A Mission Overview
Saint Trinity, located in south St. Louis, is an urban mission replant funded by grant money from the District. The church is located in an historic building over 150 years old and sits next to two other properties of Saint Trinity which help with outreach: a refurbished house and a large, old school building. These properties are serving as unique blessings in a unique time.
In addition to hosting socially distant worship and streams services online, Saint Trinity has also worked hard to prepare at-home advent activities for members and others in their faith family. Heidi Lewis volunteers as DCE at Saint Trinity. DCE Lewis explains the importance of creating an at-home learning packet. “We wanted to really meet people in a powerful way, in a unique time,” explains Lewis, “Also knowing that as spikes are occurring, some of our members, and as they should – have preexisting conditions or are seniors – are choosing to worship at home for their safety, which we totally understand and encourage, but we didn’t want them not to have a Christ-centered advent. And so, this kind of came out of a dream of ‘how can we meet people’.”
That dream of meeting people where they are, extends to their use of the two properties next to the church building. One is an old house that has been slowly and fully refurbished over the last eight to nine years thanks to volunteers’ time and skills. Saint Trinity also has a large, old school building. While the school closed in the 1970s, it remained in use over the decades as the church’s offices and as a food pantry on the lower floor. The large building, complete with an upstairs wooden floor gymnasium, has found another purpose during COVID-19. The large, previously unused spaces allows for people to gather for certain activities while remaining socially distant.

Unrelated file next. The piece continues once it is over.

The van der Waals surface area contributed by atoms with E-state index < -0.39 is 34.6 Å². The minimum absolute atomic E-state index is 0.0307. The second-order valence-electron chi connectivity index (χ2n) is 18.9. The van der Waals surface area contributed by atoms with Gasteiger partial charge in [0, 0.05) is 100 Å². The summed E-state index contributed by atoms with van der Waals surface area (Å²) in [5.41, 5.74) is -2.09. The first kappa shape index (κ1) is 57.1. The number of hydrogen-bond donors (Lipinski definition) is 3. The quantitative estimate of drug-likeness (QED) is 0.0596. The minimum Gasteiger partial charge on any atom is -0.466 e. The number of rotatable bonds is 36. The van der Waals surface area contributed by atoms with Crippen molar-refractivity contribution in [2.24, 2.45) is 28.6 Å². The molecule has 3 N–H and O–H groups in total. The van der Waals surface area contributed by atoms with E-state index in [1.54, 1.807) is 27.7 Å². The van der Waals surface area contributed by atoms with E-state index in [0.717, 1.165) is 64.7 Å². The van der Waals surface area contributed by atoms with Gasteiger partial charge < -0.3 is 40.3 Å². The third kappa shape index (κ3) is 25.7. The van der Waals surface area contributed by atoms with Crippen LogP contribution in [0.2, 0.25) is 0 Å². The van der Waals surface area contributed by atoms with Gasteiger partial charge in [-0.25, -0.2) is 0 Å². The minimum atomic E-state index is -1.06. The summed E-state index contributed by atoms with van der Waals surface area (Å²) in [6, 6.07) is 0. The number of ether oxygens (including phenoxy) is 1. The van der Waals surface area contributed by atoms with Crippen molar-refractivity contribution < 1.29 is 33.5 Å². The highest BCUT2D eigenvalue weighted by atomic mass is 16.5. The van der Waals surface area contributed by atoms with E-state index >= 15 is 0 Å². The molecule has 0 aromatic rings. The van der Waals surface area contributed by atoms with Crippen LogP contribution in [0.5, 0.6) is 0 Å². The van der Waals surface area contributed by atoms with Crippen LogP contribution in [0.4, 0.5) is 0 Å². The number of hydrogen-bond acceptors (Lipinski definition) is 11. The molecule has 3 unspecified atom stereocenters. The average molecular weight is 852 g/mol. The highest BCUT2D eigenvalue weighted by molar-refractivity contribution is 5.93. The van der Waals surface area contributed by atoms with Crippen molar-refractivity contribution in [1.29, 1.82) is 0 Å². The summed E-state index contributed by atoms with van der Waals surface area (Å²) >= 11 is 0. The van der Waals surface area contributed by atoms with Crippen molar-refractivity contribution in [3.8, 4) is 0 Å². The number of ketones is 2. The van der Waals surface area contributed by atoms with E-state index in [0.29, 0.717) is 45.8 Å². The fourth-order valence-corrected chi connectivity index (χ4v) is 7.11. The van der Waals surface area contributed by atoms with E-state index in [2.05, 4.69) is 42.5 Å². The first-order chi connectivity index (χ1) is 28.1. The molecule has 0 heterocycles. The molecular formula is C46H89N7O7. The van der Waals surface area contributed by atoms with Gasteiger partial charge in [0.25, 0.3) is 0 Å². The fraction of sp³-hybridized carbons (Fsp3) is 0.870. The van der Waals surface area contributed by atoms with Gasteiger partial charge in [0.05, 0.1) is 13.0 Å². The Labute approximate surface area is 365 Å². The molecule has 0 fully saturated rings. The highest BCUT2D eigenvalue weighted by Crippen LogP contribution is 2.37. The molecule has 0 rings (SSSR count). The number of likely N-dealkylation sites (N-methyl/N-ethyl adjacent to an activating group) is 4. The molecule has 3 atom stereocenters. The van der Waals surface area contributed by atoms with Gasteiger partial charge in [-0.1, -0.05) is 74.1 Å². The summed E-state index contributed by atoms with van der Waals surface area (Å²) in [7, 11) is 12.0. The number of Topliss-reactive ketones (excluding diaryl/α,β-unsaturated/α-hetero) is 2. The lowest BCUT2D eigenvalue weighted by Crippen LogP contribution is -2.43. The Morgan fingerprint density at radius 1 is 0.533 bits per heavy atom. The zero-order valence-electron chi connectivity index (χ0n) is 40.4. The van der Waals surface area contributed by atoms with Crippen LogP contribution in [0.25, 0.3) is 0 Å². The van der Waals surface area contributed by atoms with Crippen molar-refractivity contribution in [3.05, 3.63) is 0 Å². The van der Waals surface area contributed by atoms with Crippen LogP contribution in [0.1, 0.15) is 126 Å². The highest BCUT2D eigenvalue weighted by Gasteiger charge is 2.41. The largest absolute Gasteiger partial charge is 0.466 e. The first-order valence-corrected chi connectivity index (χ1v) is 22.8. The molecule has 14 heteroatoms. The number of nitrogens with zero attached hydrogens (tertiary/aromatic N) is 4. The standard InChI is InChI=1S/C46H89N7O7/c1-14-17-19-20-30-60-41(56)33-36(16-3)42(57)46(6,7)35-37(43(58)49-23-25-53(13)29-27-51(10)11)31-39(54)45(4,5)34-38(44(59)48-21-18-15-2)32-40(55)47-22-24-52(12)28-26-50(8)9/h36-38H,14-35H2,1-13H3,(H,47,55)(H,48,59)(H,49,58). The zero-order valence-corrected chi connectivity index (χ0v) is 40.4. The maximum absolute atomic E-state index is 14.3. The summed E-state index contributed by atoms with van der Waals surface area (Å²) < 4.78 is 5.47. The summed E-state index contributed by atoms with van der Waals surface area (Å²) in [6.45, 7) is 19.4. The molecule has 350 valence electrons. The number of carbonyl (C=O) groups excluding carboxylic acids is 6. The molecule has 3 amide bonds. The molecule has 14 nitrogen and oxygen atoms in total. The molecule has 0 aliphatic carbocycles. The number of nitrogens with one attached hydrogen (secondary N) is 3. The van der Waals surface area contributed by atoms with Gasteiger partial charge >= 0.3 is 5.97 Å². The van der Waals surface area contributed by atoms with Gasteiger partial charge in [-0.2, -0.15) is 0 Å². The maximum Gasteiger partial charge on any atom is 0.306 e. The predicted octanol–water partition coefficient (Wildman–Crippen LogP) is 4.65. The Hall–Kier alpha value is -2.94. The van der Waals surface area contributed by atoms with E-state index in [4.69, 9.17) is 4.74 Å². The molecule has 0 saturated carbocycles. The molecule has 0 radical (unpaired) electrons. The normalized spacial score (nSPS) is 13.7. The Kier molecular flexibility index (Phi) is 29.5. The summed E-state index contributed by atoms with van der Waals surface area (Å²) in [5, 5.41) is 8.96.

One great example of this is hosting virtual learning for high school students. Lewis explains, “We call it ‘remote learning doesn’t have to be lonely learning’.” They host students on Tuesdays from 7:15 a.m. until 3 p.m. with between two to eight students representing seven different schools. “These are all kids who have a relationship with our ministry. Some are technically members and some are active here and not necessarily members, but we consider them part of our church family,” says Lewis, “By the end of the summer we were just kind of aware of the mental health of everybody, Everybody was just struggling. And, we just felt that we had this blessing here with this big, empty building.” Response has been very positive and several other groups have contacted Saint Trinity about using their building, such as volleyball and basketball groups and a Girl Scout troop.
“Our ultimate goal is to use the space like a community center,” Lewis comments, “That’s our dream for this building, so that it would be a safe hub for our community where the light is shined and gives us an opportunity to have rich relationships that point to Jesus.”